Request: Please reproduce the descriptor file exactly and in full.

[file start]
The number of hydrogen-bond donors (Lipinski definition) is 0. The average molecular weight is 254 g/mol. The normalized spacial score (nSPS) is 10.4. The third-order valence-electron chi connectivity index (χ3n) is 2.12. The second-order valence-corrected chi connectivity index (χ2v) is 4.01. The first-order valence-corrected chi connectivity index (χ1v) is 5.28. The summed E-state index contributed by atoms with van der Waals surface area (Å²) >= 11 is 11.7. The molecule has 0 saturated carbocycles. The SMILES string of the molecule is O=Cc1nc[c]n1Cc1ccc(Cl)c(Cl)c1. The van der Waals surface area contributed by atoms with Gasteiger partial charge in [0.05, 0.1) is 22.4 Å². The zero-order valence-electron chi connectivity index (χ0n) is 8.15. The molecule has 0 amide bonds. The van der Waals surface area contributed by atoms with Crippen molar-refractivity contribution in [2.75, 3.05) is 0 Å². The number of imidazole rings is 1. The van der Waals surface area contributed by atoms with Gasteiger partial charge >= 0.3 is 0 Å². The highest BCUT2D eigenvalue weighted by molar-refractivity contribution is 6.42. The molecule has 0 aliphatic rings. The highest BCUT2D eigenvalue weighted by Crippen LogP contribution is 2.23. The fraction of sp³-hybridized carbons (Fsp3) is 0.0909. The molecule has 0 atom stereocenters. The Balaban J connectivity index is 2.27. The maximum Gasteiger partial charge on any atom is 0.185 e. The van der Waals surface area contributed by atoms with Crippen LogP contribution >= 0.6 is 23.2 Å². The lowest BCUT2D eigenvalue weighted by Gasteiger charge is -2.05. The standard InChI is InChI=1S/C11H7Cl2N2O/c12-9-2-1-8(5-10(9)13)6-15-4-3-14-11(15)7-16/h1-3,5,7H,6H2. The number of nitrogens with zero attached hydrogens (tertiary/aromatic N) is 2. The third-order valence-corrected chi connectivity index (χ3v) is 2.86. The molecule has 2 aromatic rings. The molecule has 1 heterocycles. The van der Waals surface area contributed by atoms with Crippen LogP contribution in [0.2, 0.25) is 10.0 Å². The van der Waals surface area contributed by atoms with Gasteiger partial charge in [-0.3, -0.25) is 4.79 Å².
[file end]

The number of hydrogen-bond donors (Lipinski definition) is 0. The average molecular weight is 254 g/mol. The normalized spacial score (nSPS) is 10.4. The third-order valence-electron chi connectivity index (χ3n) is 2.12. The second-order valence-corrected chi connectivity index (χ2v) is 4.01. The first-order valence-corrected chi connectivity index (χ1v) is 5.28. The summed E-state index contributed by atoms with van der Waals surface area (Å²) >= 11 is 11.7. The molecule has 0 saturated carbocycles. The SMILES string of the molecule is O=Cc1nc[c]n1Cc1ccc(Cl)c(Cl)c1. The van der Waals surface area contributed by atoms with Gasteiger partial charge in [0.05, 0.1) is 22.4 Å². The zero-order valence-electron chi connectivity index (χ0n) is 8.15. The molecule has 0 amide bonds. The van der Waals surface area contributed by atoms with Crippen molar-refractivity contribution in [2.75, 3.05) is 0 Å². The number of imidazole rings is 1. The van der Waals surface area contributed by atoms with Gasteiger partial charge >= 0.3 is 0 Å². The highest BCUT2D eigenvalue weighted by molar-refractivity contribution is 6.42. The molecule has 0 aliphatic rings. The highest BCUT2D eigenvalue weighted by Crippen LogP contribution is 2.23. The fraction of sp³-hybridized carbons (Fsp3) is 0.0909. The molecule has 0 atom stereocenters. The Balaban J connectivity index is 2.27. The maximum Gasteiger partial charge on any atom is 0.185 e. The van der Waals surface area contributed by atoms with Crippen LogP contribution >= 0.6 is 23.2 Å². The lowest BCUT2D eigenvalue weighted by Gasteiger charge is -2.05. The standard InChI is InChI=1S/C11H7Cl2N2O/c12-9-2-1-8(5-10(9)13)6-15-4-3-14-11(15)7-16/h1-3,5,7H,6H2. The number of nitrogens with zero attached hydrogens (tertiary/aromatic N) is 2. The third-order valence-corrected chi connectivity index (χ3v) is 2.86. The molecule has 2 aromatic rings. The molecule has 1 heterocycles. The van der Waals surface area contributed by atoms with Crippen LogP contribution in [0.2, 0.25) is 10.0 Å². The van der Waals surface area contributed by atoms with Gasteiger partial charge in [-0.3, -0.25) is 4.79 Å².